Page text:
Advantageously, the invention provides a technique for determining whether particular clients with a computer network are universally configured in accordance with the desired network security features of the computer network. For example, one conventional security measure dictated by most network administrators is a policy that all users within a network, e.g., private network 130, disable certain features of their web browser software, e.g. Netscape®, and in particular the Javascript interpreter feature of the web browser. Javascript is described in more detail, e.g., by D. Flanagan, Javascript The Definitive Guide, Second edition, O'Reilly & Associates, Sebastopol, Calif., 1997. Briefly, Javascript is a well-known interpreted programing language useful, e,g., in developing programs which relate to and involve web browsers and HTML. For example, when a web browser includes a Javascript interpreter, the browser enables executable content, e.g., programs, to be distributed over the Internet (and WWW) in the form of Javascript “scripts”. When the script is loaded into a Javascript-enabled browser the script is executable and will produce particular output as defined by the Javascript instructions of the script. Thus, Javascript allows for the control over the web browser, and also the content of that which appears in a web page, e.g., HTML forms. As will be appreciated, these features which are enabled through the use of Javascript present serious network security risks.

The import of the present invention in the web browser environment described above is detailed in the following illustrative embodiments. Turning our attention to FIGS. 1 and 3, private network 130 includes a plurality of users employing user terminals 165-1 through 165-4. As discussed previously, each user terminal can be configured with a web browser such as web browser 166 executing on user terminal 165-3. As will be readily understood, the configuration of user terminal 165-3 is easily replicated on each of the other user terminals within the private network but for purposes of clarity herein only one such configuration is shown in FIG. 1. Thus, in conformance with the security policy for private network 130, all web browsers are to have their Javascript interpreter disabled to prevent the execution of scripts which may be introduced from foreign sources, e.g., a public network, and subject the private network to various security risks. Of course, such a security measure is only effective if the users of the network comply. Typically, in most private networks there will exist, at any one time, particular user terminals which are not in compliance with the prescribed security measures. Thus, these non-complying user terminals represent a security risk to the entire network and a constant challenge to the network administrator for insuring full compliance with all security measures across the entire private network.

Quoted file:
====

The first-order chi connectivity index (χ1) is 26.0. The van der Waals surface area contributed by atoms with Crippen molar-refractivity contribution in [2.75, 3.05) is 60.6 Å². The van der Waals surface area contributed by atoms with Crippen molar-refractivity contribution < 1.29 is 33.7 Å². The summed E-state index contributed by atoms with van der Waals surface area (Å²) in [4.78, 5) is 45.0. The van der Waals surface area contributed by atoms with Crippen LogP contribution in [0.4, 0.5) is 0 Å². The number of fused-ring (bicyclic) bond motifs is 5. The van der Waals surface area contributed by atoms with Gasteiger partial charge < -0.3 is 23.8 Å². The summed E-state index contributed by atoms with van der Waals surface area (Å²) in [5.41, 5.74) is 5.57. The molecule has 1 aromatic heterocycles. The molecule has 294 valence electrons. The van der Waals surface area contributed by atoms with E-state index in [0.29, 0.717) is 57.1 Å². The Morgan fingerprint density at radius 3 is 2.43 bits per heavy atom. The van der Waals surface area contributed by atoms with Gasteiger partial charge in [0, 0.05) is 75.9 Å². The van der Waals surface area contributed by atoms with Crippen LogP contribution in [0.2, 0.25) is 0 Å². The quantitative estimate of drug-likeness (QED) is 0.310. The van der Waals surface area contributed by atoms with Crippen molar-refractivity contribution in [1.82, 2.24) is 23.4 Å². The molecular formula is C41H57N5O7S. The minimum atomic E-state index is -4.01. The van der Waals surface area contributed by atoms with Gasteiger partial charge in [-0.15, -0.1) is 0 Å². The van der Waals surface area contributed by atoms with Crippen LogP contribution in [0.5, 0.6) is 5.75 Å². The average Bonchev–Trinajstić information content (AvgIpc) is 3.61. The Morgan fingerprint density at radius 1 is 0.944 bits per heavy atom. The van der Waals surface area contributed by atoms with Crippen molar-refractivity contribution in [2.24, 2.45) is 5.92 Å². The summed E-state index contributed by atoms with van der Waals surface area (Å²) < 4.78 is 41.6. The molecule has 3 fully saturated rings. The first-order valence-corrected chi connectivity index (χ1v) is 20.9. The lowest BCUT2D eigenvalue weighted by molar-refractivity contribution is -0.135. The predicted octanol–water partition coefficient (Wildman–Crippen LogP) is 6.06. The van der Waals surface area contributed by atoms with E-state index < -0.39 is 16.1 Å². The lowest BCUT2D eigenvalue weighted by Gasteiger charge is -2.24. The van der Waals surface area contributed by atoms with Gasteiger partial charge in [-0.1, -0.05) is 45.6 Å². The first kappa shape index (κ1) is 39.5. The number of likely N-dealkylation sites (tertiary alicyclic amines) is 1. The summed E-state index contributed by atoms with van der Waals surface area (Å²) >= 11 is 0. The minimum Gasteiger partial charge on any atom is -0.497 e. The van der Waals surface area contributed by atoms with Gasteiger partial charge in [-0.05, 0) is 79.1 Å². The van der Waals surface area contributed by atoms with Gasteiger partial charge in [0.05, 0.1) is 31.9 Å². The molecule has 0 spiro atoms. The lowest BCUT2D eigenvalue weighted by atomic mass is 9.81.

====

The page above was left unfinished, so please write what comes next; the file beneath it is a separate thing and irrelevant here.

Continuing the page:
As discussed previously, the invention provides a technique for determining whether particular clients with a computer network are universally configured in accordance with the desired network security features of the computer network. More particularly, firewall 180 is configured, as described above, in accordance with the invention to insert probes into the incoming communications traffic stream to private network 130. FIG. 3 shows an illustrative incoming communications traffic stream 300 and the insertion of an illustrative probe in accordance with the principles of the invention. In particular, communications traffic stream 300 includes a series of individual packets 300-1 through 300-n, e.g., TCP/IP packets, carrying data from public network 100 to private network 130. Thus, in accordance with the invention, firewall 180 monitors communication traffic stream 300 and randomly inserts probes into incoming files within particular ones of the packets. For example, packet 300-4 contains incoming file 305, illustratively a file having a series of HTML instructions 310. In accordance with the invention, virus prober 185 inserts probe 315, illustratively, at the end of HTML instructions 310. In accordance with various embodiments of the invention, probe 315 is inserted upon a first Internet access from a particular IP address (i.e., client) or browser type, and thereafter virus probes are inserted at random intervals. Illustratively, probe 315 is a virus probe in trojan horse form, as previously discussed, wherein the insertion of probe 315 into file 305 results in edited file 325. Thereafter, edited file 325 proceeds in the transmission of communications traffic stream 300 to private network 130.